The standard margin to equity used on the futures component of the Systematic Hybrid is 15%. On the equities component it is much more significant because equities require cash. It would be in the 60% range for the 50% of the portfolio dedicated to equity trading.
19.) How do you manage risk/reward and what metrics are employed?
Risk Management is a core focus for IIM. The strategy combines a diversified systematic equities model with a globally diversified systematic futures model each of which employs its own built in risk management disciplines. Stop loss orders are utilized on every trade and no single futures position can exceed 80 basis points of initial risk capital and no single equities position can exceed 50 basis points of initial risk capital. The equities model mitigates risk exposure by utilizing a stock index hedge and individual put options. Volatility-based exits are also used to decrease positions in volatile market environments.
20.) What are the optimal market conditions for your strategy?
As mentioned earlier, we are looking for movement in the equity and futures markets. Given that we trade over 55 global futures markets the system is looking for directional moves or trends as they are often called. We need movement in order to make money. We are directionally agnostic. That is the beautiful part about having exposure to a strategy like ours. In our business, investors are often concerned about risk. To us it is extremely risky to invest on a long only basis (like most of real estate, mutual funds, etc.). With an investment in the Systematic Hybrid, you get more than downside protection. You also get the potential to earn returns when markets head south!
21.) Describe your worst drawdown to date, how did it happen and what actions have been taken (if any) to prevent similar drawdown’s?
The worst drawdown for the Systematic Hybrid took place in the fall of 2012 when we saw a continuation of a negative environments (lack of significant trends) in the futures markets and an artificial extension of the equity rally through continued quantitative easing from the Fed. Following three years of this environment we do not anticipate these conditions to persist indefinitely and in 2013 we started to see a return to more historical conditions which was favorable to our approach. In 2014 we have seen this positive environment continue.
22.) What are your investment goals?
The investment goals are straightforward. We are looking to provide investors with positive non-correlated returns in the mid teens while delivering it with equity-like volatility. We believe that most investors have risk tolerance to own equities and therefore should not be able to say, “Our strategy is too risky”! We believe it is important to deliver one of the key benefits of investing in managed futures; non-correlated returns. Many investors learned the hard way in 2007-2008 when many believed they were sufficiently diversified by owning equities and real estate. By adding non-correlated investments investors can potentially increase portfolio return while decreasing overall portfolio risk. What many investors wonder is how we are able to achieve this. It becomes possible by trading a wide range of markets (i.e. diversification) that most investors eschew or probably should not be investing directly in the first place! That is one of the reasons they call it managed futures. It makes sense to hire a professional manager to invest in a diversified portfolio that most investors would not typically have exposure.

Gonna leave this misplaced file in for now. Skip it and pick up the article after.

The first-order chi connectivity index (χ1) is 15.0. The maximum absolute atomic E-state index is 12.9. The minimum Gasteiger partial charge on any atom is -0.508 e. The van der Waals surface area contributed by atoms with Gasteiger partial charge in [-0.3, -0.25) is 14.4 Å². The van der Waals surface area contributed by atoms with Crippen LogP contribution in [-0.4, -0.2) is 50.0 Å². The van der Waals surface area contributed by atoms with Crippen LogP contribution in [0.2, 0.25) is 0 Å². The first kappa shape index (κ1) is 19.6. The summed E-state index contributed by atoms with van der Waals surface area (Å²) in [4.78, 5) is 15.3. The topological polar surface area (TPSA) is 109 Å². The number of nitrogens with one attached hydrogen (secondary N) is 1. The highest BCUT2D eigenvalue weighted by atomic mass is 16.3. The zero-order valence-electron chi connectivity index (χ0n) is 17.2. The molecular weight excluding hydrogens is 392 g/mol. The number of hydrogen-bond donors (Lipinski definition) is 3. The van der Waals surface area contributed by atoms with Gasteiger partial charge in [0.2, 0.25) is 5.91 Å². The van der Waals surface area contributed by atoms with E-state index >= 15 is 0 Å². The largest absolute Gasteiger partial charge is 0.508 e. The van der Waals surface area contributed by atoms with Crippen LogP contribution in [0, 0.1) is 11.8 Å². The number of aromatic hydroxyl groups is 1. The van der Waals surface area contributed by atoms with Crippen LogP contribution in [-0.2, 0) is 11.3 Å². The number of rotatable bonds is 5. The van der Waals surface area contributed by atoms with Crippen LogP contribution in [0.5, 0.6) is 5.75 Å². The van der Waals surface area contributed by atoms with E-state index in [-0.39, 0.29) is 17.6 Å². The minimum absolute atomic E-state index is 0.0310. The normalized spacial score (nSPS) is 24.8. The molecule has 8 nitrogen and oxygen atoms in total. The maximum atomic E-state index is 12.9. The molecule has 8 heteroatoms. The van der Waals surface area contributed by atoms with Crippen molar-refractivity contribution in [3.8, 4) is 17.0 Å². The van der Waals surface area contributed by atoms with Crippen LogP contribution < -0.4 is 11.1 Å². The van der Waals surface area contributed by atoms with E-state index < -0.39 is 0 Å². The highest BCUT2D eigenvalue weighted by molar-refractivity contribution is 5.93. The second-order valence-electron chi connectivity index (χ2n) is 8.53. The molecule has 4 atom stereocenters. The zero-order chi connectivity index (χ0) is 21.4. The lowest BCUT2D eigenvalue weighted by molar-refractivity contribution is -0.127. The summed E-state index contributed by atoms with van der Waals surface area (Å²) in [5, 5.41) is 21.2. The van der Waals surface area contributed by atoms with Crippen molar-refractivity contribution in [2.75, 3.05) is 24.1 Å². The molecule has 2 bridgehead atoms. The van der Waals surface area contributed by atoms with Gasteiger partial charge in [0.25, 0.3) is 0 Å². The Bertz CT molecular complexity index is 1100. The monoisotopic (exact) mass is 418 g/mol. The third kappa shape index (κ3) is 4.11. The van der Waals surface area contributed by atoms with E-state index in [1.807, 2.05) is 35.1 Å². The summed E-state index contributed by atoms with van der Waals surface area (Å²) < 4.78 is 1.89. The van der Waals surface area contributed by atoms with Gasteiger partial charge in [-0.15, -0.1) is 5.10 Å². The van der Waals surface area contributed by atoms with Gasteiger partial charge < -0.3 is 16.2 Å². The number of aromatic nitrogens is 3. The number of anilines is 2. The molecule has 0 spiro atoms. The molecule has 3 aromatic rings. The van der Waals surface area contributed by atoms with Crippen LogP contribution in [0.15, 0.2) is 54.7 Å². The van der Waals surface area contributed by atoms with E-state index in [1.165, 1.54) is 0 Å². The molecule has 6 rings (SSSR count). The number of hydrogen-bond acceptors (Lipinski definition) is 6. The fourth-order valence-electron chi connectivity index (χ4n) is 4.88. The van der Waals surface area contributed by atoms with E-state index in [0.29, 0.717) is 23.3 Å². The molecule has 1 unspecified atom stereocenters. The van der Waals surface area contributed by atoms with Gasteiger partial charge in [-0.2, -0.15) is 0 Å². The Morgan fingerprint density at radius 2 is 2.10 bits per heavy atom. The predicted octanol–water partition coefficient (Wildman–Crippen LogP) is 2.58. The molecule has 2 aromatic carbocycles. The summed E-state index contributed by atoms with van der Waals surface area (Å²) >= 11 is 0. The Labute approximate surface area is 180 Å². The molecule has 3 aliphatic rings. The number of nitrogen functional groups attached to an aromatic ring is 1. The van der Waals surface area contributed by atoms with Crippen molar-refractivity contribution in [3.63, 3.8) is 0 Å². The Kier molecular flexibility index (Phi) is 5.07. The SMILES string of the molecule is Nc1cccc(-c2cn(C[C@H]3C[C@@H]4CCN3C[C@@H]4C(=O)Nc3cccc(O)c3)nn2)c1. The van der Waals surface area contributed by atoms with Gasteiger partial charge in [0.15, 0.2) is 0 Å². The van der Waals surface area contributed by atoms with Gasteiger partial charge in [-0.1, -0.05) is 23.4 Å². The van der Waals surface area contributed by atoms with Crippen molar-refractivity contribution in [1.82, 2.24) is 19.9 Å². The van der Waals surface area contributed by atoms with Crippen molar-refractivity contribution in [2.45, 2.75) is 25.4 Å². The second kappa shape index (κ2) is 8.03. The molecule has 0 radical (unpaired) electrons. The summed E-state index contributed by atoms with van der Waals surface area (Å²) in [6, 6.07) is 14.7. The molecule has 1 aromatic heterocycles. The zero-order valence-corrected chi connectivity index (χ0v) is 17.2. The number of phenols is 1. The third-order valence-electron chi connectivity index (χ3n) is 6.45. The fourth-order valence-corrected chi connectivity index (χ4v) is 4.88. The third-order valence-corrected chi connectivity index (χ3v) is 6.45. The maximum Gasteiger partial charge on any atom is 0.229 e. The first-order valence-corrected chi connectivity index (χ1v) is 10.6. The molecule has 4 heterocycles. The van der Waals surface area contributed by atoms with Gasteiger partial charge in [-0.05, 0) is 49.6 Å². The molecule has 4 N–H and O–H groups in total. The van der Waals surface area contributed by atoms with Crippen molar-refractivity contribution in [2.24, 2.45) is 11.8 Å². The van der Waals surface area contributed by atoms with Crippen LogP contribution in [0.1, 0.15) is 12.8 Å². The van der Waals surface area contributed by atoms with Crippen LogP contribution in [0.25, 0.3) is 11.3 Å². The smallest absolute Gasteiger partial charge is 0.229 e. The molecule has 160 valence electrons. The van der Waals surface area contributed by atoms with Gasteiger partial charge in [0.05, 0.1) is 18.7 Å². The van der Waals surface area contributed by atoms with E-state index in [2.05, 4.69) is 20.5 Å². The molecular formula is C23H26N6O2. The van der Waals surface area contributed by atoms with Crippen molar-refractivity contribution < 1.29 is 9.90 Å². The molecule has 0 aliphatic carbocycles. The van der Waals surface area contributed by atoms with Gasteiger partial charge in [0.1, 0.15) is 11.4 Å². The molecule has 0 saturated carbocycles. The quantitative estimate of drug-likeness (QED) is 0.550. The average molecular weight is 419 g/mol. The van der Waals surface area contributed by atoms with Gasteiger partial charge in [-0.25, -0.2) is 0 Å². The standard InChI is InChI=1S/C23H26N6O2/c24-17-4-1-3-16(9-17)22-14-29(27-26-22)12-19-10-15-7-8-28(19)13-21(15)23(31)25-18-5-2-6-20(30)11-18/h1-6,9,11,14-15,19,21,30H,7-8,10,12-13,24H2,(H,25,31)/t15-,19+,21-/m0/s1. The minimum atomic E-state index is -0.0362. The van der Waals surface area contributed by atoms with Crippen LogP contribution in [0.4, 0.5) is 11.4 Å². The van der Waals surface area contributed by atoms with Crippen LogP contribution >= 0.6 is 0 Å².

23.) What makes your program unique and different from other managers in your sector?
We consider ourselves a systematic macro manager. We are different than the typical global macro manager in that we are not placing thematic ‘bets’ on global markets. Instead, we are employing a disciplined systematic approach. Most managed futures managers are systematic. What differentiates us from the typical managed futures manager is that we have built in the individual equity component to our strategy. We have effectively applied a managed futures philosophy to building our equity trading approach, including the application of our short stock index ‘hedge’. We believe this gives us a distinct advantage because the Systematic Hybrid is designed to perform in a greater variety of market conditions.
24.) Do you feel you have an edge if so what is it?
We believe that our ‘edge’ is the composition of our portfolio; that we have built a combined systematic approach to individual equities and futures. As well, our unique risk controls are also critical where we limit initial position risk to a pre-defined level (again it is a maximum of 80 basis points of risk on a futures position and only 50 basis points of risk on an equities position). This prevents a build-up of the ‘big trade’ (which some managers use but to us it could mean ‘big risk’). And just as important we are able to deliver non-correlated results.
25.) What is the one piece of advice that you would give to a new start-up CTA?
Ask as many people as you can in the business for advice. The beautiful part of the CTA space is that there is a general feeling we are all in this together. Therefore, there exists a collegiate atmosphere amongst competitors. Most managers remember what it is like to get started (we are all started small) and therefore there is a willingness to share advice and ideas that we believe doesn’t necessarily exist in other areas of the investment world. We believe that most managers realize that the pie is very large and that we aren’t really competing as we are just trying to increase our share of what has over the long term been a growing category within the greater investment universe.